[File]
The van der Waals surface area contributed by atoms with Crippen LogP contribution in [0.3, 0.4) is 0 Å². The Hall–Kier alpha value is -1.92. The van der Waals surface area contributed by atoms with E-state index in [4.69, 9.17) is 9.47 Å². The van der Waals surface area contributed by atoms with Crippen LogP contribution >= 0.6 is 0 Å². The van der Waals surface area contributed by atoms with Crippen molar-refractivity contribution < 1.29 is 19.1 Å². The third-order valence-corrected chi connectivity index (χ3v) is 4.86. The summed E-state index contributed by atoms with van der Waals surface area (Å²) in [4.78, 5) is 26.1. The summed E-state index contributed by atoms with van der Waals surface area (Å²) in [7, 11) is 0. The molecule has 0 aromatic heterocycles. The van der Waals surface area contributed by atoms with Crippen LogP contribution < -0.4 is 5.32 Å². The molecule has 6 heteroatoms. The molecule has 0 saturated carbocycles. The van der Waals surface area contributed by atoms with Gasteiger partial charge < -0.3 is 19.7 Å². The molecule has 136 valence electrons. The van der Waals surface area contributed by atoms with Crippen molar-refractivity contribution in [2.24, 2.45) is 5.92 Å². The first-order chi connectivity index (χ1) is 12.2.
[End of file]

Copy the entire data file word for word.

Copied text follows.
The van der Waals surface area contributed by atoms with Crippen LogP contribution in [0.3, 0.4) is 0 Å². The Hall–Kier alpha value is -1.92. The van der Waals surface area contributed by atoms with E-state index in [4.69, 9.17) is 9.47 Å². The van der Waals surface area contributed by atoms with Crippen LogP contribution >= 0.6 is 0 Å². The van der Waals surface area contributed by atoms with Crippen molar-refractivity contribution < 1.29 is 19.1 Å². The third-order valence-corrected chi connectivity index (χ3v) is 4.86. The summed E-state index contributed by atoms with van der Waals surface area (Å²) in [4.78, 5) is 26.1. The summed E-state index contributed by atoms with van der Waals surface area (Å²) in [7, 11) is 0. The molecule has 0 aromatic heterocycles. The van der Waals surface area contributed by atoms with Crippen LogP contribution < -0.4 is 5.32 Å². The molecule has 6 heteroatoms. The molecule has 0 saturated carbocycles. The van der Waals surface area contributed by atoms with Gasteiger partial charge < -0.3 is 19.7 Å². The molecule has 136 valence electrons. The van der Waals surface area contributed by atoms with Crippen molar-refractivity contribution in [2.24, 2.45) is 5.92 Å². The first-order chi connectivity index (χ1) is 12.2.